Author: Robin Hilton
At the start of the 20th Century, Sigmund Freud believed that orgasms experienced through clitoral stimulation were “immature” compared to orgasms reached through vaginal penetration. He even went so far as to label women who didn’t orgasm with penetration as “frigid & in need of psychiatric assistance”.
A contemporary of Freud’s, psychoanalyst Marie Bonapart (Napoleon’s great grand niece), took this to heart and after measuring the distance between the clitoris & vaginal opening in hundreds of women determined that the reason why she was unable to experience orgasm, though she had many lovers, was because her clitoris was too far away from her vagina.
She opted for a surgical procedure to move her clitoris which, as you can imagine, was a tragic failure.
At the time of Bonapart’s surgery, anatomists had not fully mapped out the structure of the clitoris yet. In fact it wasn’t until 1998 that we fully understood that what we can see of the clitoris is truly just the “tip of the iceberg”.
8000+ nerve endings*, erectile tissue which engorges when stimulated, seemingly only with one function – pleasure! Meet the Clitoris!!
The word clitoris comes from the Greek word, “kleitoris” which means “little hill”. As we’ll discover in this video – the clitoris is actually much more than a little hill.
The first recorded acknowledgement of women’s sexual anatomy was during the Roman Empire by Claudius Galen who theorized that “all the parts, then, that men have, women have too, the difference between them lying in only one thing, namely, that in women the parts are within, whereas in men they are outside” – he made no mention of the clitoris.
In 1486 The Witches’ Hammer, is published & it identified the aroused and engorged clitoris as “the devil’s teat,” and claimed it was evidence of dealings with the devil, or witchcraft.
In 1559 – the Clitoris was “discovered” by an anatomist Renaldus Columbus who called it the “love of venus” and spoke to what we know now is the primary function of the clitoris – as the seat of pleasure! He also was the first to hint at the erectile tissue in the structure of the clitoris.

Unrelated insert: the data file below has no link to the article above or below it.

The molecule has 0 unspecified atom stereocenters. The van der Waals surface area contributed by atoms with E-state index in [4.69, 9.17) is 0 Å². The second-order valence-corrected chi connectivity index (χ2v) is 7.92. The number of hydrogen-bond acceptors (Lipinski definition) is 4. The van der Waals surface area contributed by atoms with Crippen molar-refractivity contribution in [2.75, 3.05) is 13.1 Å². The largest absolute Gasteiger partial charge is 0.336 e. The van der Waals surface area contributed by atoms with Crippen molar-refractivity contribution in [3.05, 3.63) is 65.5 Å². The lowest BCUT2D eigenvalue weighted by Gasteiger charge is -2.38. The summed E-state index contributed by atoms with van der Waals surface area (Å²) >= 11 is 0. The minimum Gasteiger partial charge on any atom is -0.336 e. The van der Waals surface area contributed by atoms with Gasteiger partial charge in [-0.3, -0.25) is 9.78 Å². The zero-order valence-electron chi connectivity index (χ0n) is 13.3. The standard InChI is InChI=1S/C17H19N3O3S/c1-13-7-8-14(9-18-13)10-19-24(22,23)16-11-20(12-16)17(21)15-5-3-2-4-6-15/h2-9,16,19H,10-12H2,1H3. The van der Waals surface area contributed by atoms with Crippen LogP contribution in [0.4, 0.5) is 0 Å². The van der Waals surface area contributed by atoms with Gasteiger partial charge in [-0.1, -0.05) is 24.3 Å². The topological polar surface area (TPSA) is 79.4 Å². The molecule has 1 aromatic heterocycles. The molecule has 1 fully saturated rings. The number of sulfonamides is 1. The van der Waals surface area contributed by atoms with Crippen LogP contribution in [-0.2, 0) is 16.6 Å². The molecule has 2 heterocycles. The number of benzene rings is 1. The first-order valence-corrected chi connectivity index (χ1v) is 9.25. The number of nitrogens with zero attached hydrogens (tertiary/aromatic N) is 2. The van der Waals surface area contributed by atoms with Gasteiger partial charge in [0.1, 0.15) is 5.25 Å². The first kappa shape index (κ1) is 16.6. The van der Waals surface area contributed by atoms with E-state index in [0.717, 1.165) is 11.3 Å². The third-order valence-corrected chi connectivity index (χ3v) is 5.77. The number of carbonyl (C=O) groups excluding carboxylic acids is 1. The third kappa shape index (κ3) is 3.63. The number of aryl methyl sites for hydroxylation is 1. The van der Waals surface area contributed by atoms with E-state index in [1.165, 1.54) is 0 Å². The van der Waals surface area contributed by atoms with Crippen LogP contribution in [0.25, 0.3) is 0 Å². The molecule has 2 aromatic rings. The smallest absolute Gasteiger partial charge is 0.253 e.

In 1671 Midwife Jane Sharp describes the clitoris’ as a source of pleasure calling it the “female penis”
We see our most detailed anatomical reference to the clitoris in 1672 by Reigner De Graaf and in 1844 German anatomist, George Ludwig Kolbelt, in an attempt to prove that women’s anatomy is analogous to men’s presents the first representation of the clitoral bulbs – although he didn’t link the bulbs to the clitoris as a single structure.
Then, in 1948 – something strange happened… The clitoris disappears!
In 1948 the clitoris was erased from Gray’s anatomy. An editorial decision was made to remove the clitoris from this text!
A few years later in 1953, biologist Alfred Kinsey, stated that the clitoris is the center of women’s pleasure and in 1966 Masters & Johnson tested both clitoral & vaginal orgasms in their laboratory & concluded they were essentially the same when it came to sexual response, putting Freud’s theory of an orgasm hierarchy to rest.
But, it wasn’t until 1998 that we really began to understand the clitoris.
In the early 1990’s, Australian Urologist, Helen O’Connell noticed the care that was taken during prostate surgery to protect the nerve endings in the sexual anatomy of people with penises. She wondered why the same care wasn’t being taken to protect people with vulvas & vaginas during surgery.
This led her to study the anatomy of the clitoris revealing the true anatomy of the clitoris in 1998 with further study & confirmation released in 2005.
What do we know about the clitoris now?
About 90% of the clitoris is beneath the surface and a more accurate term for it as suggested by Helen O’Connell is “The Clitoral Complex”. The clitoris has at least 8000 nerve endings (2-3X as many as the penis) Inside the body – the clitoris is intimately connected to the urethra & the vagina and is believed to be responsible for g-spot & vaginal orgasms (further debunking Freud).
Surveys show that 15% of people with vulvas & vaginas can have an orgasm without direct stimulation of the clitoral glans/hood – but the most reliable path to orgasm is through touching the clitoris. As far as we know, the sole function of the clitoris is pleasure.
Good sex happens when we understand our bodies, and the bodies of our sexual partners, keep watching this space for more anatomy lessons.
Resources & more information:
*There is some debate about the number of nerve endings in the glans (visible part) of the clitoris. Though 8000 is a commonly reported number, this is a number estimated by sex researchers. The vulva continues to be under-researched and we hope that accurate information is coming soon.